An assessment of India's multiple national social protection schemes in improving nutrition and health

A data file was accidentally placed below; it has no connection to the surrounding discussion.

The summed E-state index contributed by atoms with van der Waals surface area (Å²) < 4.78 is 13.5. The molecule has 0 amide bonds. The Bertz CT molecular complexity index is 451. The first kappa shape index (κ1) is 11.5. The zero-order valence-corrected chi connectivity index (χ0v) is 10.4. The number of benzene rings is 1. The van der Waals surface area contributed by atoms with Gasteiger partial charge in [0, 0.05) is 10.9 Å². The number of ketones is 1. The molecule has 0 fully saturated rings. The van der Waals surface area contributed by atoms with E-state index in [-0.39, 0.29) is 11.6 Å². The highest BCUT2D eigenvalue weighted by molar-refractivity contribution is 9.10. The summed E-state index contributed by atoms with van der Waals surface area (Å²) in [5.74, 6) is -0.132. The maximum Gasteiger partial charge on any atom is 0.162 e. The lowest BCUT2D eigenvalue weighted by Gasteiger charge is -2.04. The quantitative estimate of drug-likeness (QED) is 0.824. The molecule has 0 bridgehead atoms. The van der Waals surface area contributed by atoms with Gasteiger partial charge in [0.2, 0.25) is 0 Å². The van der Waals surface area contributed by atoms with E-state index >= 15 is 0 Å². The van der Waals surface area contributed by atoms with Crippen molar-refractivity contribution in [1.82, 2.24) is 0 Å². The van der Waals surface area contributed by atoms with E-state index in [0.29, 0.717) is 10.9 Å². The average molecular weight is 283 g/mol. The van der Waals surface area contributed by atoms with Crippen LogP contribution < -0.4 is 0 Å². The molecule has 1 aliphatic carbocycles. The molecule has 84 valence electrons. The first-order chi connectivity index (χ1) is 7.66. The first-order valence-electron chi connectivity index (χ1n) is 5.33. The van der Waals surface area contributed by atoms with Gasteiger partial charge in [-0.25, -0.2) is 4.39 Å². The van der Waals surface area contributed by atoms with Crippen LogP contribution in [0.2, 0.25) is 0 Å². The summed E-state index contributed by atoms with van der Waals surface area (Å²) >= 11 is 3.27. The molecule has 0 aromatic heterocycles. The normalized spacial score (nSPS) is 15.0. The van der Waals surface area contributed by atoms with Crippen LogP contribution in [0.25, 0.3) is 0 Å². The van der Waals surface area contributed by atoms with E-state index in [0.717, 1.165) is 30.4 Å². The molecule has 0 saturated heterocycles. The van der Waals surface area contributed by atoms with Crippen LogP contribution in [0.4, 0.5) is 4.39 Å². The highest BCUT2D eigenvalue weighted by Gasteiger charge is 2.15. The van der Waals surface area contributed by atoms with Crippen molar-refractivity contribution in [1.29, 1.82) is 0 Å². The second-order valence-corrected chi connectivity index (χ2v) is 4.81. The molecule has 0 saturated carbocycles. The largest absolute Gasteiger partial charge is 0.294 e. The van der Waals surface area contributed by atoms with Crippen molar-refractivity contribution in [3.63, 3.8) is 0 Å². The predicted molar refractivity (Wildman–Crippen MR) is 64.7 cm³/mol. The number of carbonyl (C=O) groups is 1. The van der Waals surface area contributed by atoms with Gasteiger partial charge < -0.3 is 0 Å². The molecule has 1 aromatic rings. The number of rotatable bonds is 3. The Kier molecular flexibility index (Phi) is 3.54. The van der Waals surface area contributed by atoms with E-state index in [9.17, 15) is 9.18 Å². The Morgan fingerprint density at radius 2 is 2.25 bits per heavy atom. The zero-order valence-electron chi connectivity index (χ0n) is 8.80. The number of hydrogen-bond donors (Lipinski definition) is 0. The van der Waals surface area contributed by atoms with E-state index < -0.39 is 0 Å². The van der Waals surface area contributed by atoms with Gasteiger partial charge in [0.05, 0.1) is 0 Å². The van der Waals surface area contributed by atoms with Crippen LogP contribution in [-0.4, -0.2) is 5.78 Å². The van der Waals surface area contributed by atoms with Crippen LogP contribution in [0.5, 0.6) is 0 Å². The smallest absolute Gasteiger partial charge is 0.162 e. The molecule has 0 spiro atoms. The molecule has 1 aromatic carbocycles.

This paper examines whether the combined participation in workfare and food grain subsidy programmes in India impacts the nutritional and health status of women and children, using body mass index (BMI) and short-term morbidity as indicators. Based on a nationally representative panel data survey conducted in 2005 and 2012, we estimate the participants’ average treatment effects by applying a semi-parametric differences-in-differences (DID) approach on the full sample and a regression-based DID approach on a matched sample. We find that simultaneous participation in these programmes lowers women’s morbidity by at least 25%, but women’s BMI increases only in states implementing those programmes well. For children, there is no robust evidence of impacts. Our results suggest that various social protection programmes can operate synergistically and deliver positive impacts on children and women’s nutrition or health, even though this is not their main objective. However, the effects are heterogeneous and confirm that the nutrition and health benefits, reached through a combination of the two social protection programmes, are mediated by intrahousehold dynamics. Synergistic and mediating effects must be considered in future efforts to upscale social protection in the Global South in order to deliver simultaneous progress across the Sustainable Development Goals.